3. A tireless schemer
Arafat continues to try to trip up Abu Mazen: The security establishment has evidence that Arafat is hosting fancy dinners for key Palestinians public figures that end with their declarations of loyalty to him; he has renewed the flow of money to families involved in terror attacks; he controls a substantial number of appointments in the security forces; he has not eased his grip on the PA's official media; he has invested himself with certain authorities in the Palestinian Transportation Ministry and thus controls the arrangements at the entry points to the PA; he derogatorily portrays Abu Mazen as a collaborator with Israel and the U.S. and has sharpened the tone of his criticisms of his prime minister.
No change appears to be in the offing as far as the security establishment's approach to Arafat: They still believe the best way to try to influence him is through Europe and Egypt, and not to instigate any military operations against him, on the theory that if Arafat were forcefully removed, Abu Mazen would have to abandon all dialogue with Israel.
4. Front-page material
The Knesset decision this week on its position regarding the territories conquered in 1967 was buried in the inside pages of the newspapers, whose main stories focused on the single mothers' march and the dramatic rescue of cab driver Eliyahu Gurel. But given the diplomatic process to which the government has ostensibly committed itself, the Knesset vote should have made bigger headlines.
Coalition chairman Gideon Sa'ar submitted the proposal to the Knesset plenum, at the end of a long day of debate about the road map. At the same time, the opposition factions submitted a proposal of their own.
Sa'ar's version said: "The Knesset affirms that the Jewish people's right to the land of Israel is a national, historic, eternal right that cannot be questioned; the Knesset affirms that the territories of Judea and Samaria are not occupied territories, either historically or from the standpoint of international law, and not according to the diplomatic accords signed by Israel; the Knesset of Israel supports the settlers in Judea and Samaria and calls on the government of Israel to continue developing the settlement enterprise, also in accordance with what is set in the government's guidelines; the Knesset calls on the government, in any future negotiations, to stand firm on its red lines, including Israeli sovereignty in Jerusalem, the whole and united capital of Israel - that it never again be divided; maintenance of security zones that include a western security zone along the seam line, and an eastern security zone in the Jordan Rift Valley; absolute opposition to the entrance of Palestinian refugees into Israel; the dismantling of the terror infrastructure and cessation of incitement as a prerequisite for any negotiations on diplomatic accords."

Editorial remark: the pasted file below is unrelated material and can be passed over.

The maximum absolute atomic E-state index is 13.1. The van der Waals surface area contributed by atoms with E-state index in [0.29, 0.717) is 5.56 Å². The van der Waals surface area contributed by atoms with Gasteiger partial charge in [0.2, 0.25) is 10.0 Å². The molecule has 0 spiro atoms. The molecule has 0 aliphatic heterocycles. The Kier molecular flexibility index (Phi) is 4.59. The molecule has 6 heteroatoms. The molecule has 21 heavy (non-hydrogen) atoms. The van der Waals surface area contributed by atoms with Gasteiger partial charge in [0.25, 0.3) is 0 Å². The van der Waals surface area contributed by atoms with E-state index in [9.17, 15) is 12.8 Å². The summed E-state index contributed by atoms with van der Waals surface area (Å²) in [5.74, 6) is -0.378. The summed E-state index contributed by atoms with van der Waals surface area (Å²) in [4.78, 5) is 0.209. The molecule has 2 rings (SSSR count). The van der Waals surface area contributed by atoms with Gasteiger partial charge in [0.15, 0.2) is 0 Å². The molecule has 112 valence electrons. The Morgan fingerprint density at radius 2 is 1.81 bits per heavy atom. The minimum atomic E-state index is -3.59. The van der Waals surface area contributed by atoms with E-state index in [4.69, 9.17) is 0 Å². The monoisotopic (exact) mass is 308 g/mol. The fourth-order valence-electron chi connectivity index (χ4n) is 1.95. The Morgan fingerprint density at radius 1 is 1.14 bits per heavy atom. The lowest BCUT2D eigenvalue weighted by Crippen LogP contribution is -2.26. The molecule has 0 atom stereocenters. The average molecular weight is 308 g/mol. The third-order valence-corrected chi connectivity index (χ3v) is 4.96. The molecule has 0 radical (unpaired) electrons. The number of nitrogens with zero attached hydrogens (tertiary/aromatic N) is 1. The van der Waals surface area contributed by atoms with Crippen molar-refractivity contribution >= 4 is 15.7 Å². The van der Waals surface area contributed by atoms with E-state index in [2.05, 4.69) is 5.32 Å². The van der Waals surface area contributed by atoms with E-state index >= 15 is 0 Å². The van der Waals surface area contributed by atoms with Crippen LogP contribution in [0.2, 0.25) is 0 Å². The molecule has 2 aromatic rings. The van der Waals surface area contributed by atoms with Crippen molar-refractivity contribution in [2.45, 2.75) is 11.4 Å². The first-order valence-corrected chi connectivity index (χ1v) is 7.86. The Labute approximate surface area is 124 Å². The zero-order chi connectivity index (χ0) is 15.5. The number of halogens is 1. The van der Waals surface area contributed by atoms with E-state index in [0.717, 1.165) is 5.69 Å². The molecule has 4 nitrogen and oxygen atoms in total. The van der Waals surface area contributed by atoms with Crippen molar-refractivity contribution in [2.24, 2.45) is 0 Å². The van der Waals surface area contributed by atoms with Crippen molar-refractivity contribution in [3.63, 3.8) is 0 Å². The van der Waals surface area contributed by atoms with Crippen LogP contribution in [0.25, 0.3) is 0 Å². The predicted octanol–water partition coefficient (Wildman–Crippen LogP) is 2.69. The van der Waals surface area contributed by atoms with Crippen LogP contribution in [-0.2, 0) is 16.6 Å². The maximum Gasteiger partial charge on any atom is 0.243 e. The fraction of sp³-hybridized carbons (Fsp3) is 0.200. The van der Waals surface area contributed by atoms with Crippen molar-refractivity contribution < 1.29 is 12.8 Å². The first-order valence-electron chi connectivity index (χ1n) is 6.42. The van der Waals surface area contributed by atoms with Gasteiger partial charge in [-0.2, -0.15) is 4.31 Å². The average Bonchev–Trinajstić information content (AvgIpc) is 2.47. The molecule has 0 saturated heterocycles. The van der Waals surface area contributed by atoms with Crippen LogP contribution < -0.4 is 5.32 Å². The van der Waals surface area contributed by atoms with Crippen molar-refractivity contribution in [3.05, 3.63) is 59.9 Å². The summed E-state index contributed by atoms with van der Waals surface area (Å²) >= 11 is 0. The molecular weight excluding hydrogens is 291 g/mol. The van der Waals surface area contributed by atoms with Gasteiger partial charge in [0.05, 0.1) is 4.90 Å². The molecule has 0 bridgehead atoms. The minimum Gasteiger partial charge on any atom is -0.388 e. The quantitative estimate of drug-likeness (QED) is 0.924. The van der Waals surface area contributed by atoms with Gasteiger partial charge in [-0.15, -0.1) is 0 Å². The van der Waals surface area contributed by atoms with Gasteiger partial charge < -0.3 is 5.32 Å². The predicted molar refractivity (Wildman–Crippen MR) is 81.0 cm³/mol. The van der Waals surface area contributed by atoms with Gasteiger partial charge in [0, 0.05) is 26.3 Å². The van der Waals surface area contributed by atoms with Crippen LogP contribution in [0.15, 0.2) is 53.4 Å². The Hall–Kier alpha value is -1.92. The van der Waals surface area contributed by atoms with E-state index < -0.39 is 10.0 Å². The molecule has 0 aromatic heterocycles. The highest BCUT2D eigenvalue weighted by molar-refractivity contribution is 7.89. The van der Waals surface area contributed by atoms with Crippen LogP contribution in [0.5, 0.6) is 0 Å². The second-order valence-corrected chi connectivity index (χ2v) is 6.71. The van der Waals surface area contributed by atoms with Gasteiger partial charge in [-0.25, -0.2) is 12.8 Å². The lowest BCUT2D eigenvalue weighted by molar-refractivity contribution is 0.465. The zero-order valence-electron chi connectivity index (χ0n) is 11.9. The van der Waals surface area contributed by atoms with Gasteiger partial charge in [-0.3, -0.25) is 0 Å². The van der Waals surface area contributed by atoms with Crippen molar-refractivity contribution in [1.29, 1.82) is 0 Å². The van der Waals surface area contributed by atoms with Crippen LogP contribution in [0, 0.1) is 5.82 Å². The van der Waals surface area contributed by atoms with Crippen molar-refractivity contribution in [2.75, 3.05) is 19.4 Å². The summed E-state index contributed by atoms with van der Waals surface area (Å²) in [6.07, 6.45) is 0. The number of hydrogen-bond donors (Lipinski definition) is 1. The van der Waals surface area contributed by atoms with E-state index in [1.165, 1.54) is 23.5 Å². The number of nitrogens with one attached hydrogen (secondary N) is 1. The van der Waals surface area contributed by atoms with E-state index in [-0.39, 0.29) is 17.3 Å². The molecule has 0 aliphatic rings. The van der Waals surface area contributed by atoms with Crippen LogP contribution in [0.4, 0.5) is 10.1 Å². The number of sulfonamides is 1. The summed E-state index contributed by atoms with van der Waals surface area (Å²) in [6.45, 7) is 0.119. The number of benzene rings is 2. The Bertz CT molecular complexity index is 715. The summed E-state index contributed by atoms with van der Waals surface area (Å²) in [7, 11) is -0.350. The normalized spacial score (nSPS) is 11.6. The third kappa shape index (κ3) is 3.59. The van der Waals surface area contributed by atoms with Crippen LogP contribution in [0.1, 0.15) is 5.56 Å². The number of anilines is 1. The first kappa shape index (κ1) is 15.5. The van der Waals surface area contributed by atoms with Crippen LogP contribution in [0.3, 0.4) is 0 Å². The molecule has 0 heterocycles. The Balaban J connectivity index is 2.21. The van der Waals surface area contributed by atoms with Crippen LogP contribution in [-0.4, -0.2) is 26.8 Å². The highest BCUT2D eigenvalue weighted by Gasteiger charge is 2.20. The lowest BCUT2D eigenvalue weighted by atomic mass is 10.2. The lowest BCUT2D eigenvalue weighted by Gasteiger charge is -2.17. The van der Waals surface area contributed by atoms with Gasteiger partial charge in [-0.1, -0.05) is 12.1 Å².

This spectacle - of this vote at this time - is instructive concerning the validity of the positions espoused by the present Israeli government: On the one hand, the prime minister goes on diplomatic visits to Great Britain and Norway (and soon to Washington) ostensibly ready to talk about compromise and an accord; and at precisely the same time, his coalition - with the addition of Shas - submits a bill whose sole purpose is to reject an accord and oppose any concessions.
When asked a couple of days ago if he acted in accord with the prime minister's wishes, Gideon Sa'ar replied that this was a standard parliamentary step that derived from the debate in the plenum and did not require special approval from Sharon. He added that the responses he has received have been positive.
The Knesset voted in favor of the proposal by a margin of 26-8 (assuming there were no illegal double votes this time). Two of the MKs who voted yes were ministers Uzi Landau and Gideon Ezra.